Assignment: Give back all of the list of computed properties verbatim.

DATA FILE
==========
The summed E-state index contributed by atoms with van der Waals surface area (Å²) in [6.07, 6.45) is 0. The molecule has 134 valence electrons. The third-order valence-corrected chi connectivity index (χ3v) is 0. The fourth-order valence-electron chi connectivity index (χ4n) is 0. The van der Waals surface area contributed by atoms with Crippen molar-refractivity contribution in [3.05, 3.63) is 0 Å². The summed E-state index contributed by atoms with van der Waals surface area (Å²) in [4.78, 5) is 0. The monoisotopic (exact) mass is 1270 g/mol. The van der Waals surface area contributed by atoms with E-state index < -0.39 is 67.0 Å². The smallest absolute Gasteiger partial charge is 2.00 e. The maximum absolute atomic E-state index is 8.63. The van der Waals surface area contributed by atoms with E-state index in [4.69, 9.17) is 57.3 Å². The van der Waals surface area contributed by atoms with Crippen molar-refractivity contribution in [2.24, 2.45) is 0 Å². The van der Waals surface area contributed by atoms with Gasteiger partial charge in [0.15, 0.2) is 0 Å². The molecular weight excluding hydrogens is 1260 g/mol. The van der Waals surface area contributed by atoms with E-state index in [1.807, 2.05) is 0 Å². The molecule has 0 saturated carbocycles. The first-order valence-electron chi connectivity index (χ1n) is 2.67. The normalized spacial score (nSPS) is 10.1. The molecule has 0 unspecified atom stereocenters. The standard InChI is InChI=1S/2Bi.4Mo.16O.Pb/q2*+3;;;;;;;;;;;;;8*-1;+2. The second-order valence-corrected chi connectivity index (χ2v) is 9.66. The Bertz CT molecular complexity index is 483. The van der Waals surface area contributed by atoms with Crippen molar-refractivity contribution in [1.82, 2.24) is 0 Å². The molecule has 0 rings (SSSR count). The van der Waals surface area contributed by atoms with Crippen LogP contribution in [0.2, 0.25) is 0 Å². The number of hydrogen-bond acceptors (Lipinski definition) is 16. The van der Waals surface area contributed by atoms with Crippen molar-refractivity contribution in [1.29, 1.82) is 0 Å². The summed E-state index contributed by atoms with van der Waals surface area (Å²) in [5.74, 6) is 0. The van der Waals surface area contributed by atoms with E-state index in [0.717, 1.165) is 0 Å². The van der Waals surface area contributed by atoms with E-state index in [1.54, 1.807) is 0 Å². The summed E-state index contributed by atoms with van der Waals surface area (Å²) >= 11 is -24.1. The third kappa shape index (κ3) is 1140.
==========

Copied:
The summed E-state index contributed by atoms with van der Waals surface area (Å²) in [6.07, 6.45) is 0. The molecule has 134 valence electrons. The third-order valence-corrected chi connectivity index (χ3v) is 0. The fourth-order valence-electron chi connectivity index (χ4n) is 0. The van der Waals surface area contributed by atoms with Crippen molar-refractivity contribution in [3.05, 3.63) is 0 Å². The summed E-state index contributed by atoms with van der Waals surface area (Å²) in [4.78, 5) is 0. The monoisotopic (exact) mass is 1270 g/mol. The van der Waals surface area contributed by atoms with E-state index < -0.39 is 67.0 Å². The smallest absolute Gasteiger partial charge is 2.00 e. The maximum absolute atomic E-state index is 8.63. The van der Waals surface area contributed by atoms with E-state index in [4.69, 9.17) is 57.3 Å². The van der Waals surface area contributed by atoms with Crippen molar-refractivity contribution in [2.24, 2.45) is 0 Å². The van der Waals surface area contributed by atoms with Gasteiger partial charge in [0.15, 0.2) is 0 Å². The molecular weight excluding hydrogens is 1260 g/mol. The van der Waals surface area contributed by atoms with E-state index in [1.807, 2.05) is 0 Å². The molecule has 0 saturated carbocycles. The first-order valence-electron chi connectivity index (χ1n) is 2.67. The normalized spacial score (nSPS) is 10.1. The molecule has 0 unspecified atom stereocenters. The standard InChI is InChI=1S/2Bi.4Mo.16O.Pb/q2*+3;;;;;;;;;;;;;8*-1;+2. The second-order valence-corrected chi connectivity index (χ2v) is 9.66. The Bertz CT molecular complexity index is 483. The van der Waals surface area contributed by atoms with Crippen molar-refractivity contribution in [1.82, 2.24) is 0 Å². The molecule has 0 rings (SSSR count). The van der Waals surface area contributed by atoms with Crippen LogP contribution in [0.2, 0.25) is 0 Å². The number of hydrogen-bond acceptors (Lipinski definition) is 16. The van der Waals surface area contributed by atoms with Crippen molar-refractivity contribution in [1.29, 1.82) is 0 Å². The summed E-state index contributed by atoms with van der Waals surface area (Å²) in [5.74, 6) is 0. The van der Waals surface area contributed by atoms with E-state index in [0.717, 1.165) is 0 Å². The van der Waals surface area contributed by atoms with E-state index in [1.54, 1.807) is 0 Å². The summed E-state index contributed by atoms with van der Waals surface area (Å²) >= 11 is -24.1. The third kappa shape index (κ3) is 1140.